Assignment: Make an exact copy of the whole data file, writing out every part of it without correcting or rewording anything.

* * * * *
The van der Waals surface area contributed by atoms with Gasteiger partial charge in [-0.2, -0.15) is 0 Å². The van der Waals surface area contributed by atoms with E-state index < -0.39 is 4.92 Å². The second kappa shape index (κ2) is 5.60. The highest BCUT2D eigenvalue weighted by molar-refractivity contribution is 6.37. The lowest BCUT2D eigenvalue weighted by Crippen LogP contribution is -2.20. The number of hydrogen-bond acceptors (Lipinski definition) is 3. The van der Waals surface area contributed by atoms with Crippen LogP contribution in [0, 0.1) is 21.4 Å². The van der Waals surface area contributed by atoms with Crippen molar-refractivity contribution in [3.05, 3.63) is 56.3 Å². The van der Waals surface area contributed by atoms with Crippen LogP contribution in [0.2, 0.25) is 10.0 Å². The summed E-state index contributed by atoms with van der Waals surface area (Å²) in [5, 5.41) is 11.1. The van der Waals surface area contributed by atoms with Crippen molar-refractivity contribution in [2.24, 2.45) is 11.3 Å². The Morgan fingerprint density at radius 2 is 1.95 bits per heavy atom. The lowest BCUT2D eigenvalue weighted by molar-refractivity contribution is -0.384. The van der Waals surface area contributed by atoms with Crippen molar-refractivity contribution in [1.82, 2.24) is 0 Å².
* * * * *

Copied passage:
The van der Waals surface area contributed by atoms with Gasteiger partial charge in [-0.2, -0.15) is 0 Å². The van der Waals surface area contributed by atoms with E-state index < -0.39 is 4.92 Å². The second kappa shape index (κ2) is 5.60. The highest BCUT2D eigenvalue weighted by molar-refractivity contribution is 6.37. The lowest BCUT2D eigenvalue weighted by Crippen LogP contribution is -2.20. The number of hydrogen-bond acceptors (Lipinski definition) is 3. The van der Waals surface area contributed by atoms with Crippen LogP contribution in [0, 0.1) is 21.4 Å². The van der Waals surface area contributed by atoms with Crippen molar-refractivity contribution in [3.05, 3.63) is 56.3 Å². The van der Waals surface area contributed by atoms with Crippen LogP contribution in [0.2, 0.25) is 10.0 Å². The summed E-state index contributed by atoms with van der Waals surface area (Å²) in [5, 5.41) is 11.1. The van der Waals surface area contributed by atoms with Crippen molar-refractivity contribution in [2.24, 2.45) is 11.3 Å². The Morgan fingerprint density at radius 2 is 1.95 bits per heavy atom. The lowest BCUT2D eigenvalue weighted by molar-refractivity contribution is -0.384. The van der Waals surface area contributed by atoms with Crippen molar-refractivity contribution in [1.82, 2.24) is 0 Å².